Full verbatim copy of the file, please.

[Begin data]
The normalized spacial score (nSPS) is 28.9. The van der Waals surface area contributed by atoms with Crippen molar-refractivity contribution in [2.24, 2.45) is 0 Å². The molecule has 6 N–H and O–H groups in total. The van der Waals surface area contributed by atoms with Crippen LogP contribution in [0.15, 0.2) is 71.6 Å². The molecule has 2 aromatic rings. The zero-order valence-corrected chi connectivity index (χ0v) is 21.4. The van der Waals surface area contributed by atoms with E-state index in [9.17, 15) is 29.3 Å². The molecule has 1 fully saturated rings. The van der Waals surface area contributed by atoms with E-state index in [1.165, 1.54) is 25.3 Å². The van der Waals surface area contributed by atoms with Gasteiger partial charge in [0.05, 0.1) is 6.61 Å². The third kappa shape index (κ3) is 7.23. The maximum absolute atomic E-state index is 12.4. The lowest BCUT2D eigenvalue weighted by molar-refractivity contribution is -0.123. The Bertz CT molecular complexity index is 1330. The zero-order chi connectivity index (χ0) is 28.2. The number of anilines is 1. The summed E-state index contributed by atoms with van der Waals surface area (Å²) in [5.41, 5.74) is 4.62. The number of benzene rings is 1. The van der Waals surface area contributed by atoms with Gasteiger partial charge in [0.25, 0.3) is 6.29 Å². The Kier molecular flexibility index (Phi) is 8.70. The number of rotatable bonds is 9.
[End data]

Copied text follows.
The normalized spacial score (nSPS) is 28.9. The van der Waals surface area contributed by atoms with Crippen molar-refractivity contribution in [2.24, 2.45) is 0 Å². The molecule has 6 N–H and O–H groups in total. The van der Waals surface area contributed by atoms with Crippen LogP contribution in [0.15, 0.2) is 71.6 Å². The molecule has 2 aromatic rings. The zero-order valence-corrected chi connectivity index (χ0v) is 21.4. The van der Waals surface area contributed by atoms with E-state index in [9.17, 15) is 29.3 Å². The molecule has 1 fully saturated rings. The van der Waals surface area contributed by atoms with E-state index in [1.165, 1.54) is 25.3 Å². The van der Waals surface area contributed by atoms with Gasteiger partial charge in [0.05, 0.1) is 6.61 Å². The third kappa shape index (κ3) is 7.23. The maximum absolute atomic E-state index is 12.4. The lowest BCUT2D eigenvalue weighted by molar-refractivity contribution is -0.123. The Bertz CT molecular complexity index is 1330. The zero-order chi connectivity index (χ0) is 28.2. The number of anilines is 1. The summed E-state index contributed by atoms with van der Waals surface area (Å²) in [5.41, 5.74) is 4.62. The number of benzene rings is 1. The van der Waals surface area contributed by atoms with Gasteiger partial charge in [0.25, 0.3) is 6.29 Å². The Kier molecular flexibility index (Phi) is 8.70. The number of rotatable bonds is 9.